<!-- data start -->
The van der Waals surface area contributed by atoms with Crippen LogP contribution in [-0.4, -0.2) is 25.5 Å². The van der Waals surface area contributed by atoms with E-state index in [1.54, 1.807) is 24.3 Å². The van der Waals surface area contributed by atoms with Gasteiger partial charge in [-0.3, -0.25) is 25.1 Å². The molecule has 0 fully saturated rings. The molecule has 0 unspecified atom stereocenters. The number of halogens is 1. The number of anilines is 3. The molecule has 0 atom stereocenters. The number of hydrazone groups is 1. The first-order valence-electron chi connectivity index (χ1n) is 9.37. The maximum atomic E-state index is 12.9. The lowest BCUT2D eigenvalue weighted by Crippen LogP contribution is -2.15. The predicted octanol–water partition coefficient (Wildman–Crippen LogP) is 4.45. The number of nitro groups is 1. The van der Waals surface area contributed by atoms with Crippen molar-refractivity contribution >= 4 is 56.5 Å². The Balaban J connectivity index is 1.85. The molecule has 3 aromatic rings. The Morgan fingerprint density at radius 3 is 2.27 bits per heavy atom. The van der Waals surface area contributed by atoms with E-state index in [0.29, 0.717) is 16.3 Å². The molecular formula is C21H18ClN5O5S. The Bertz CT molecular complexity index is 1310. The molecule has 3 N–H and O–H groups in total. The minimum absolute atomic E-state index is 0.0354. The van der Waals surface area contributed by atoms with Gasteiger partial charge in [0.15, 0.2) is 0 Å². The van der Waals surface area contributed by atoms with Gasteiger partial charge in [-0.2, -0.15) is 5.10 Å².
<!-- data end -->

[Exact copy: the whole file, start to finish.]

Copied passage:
The van der Waals surface area contributed by atoms with Crippen LogP contribution in [-0.4, -0.2) is 25.5 Å². The van der Waals surface area contributed by atoms with E-state index in [1.54, 1.807) is 24.3 Å². The van der Waals surface area contributed by atoms with Gasteiger partial charge in [-0.3, -0.25) is 25.1 Å². The molecule has 0 fully saturated rings. The molecule has 0 unspecified atom stereocenters. The number of halogens is 1. The number of anilines is 3. The molecule has 0 atom stereocenters. The number of hydrazone groups is 1. The first-order valence-electron chi connectivity index (χ1n) is 9.37. The maximum atomic E-state index is 12.9. The lowest BCUT2D eigenvalue weighted by Crippen LogP contribution is -2.15. The predicted octanol–water partition coefficient (Wildman–Crippen LogP) is 4.45. The number of nitro groups is 1. The van der Waals surface area contributed by atoms with Crippen molar-refractivity contribution >= 4 is 56.5 Å². The Balaban J connectivity index is 1.85. The molecule has 3 aromatic rings. The Morgan fingerprint density at radius 3 is 2.27 bits per heavy atom. The van der Waals surface area contributed by atoms with E-state index in [0.29, 0.717) is 16.3 Å². The molecular formula is C21H18ClN5O5S. The Bertz CT molecular complexity index is 1310. The molecule has 3 N–H and O–H groups in total. The minimum absolute atomic E-state index is 0.0354. The van der Waals surface area contributed by atoms with Gasteiger partial charge in [0.15, 0.2) is 0 Å². The van der Waals surface area contributed by atoms with Gasteiger partial charge in [-0.2, -0.15) is 5.10 Å².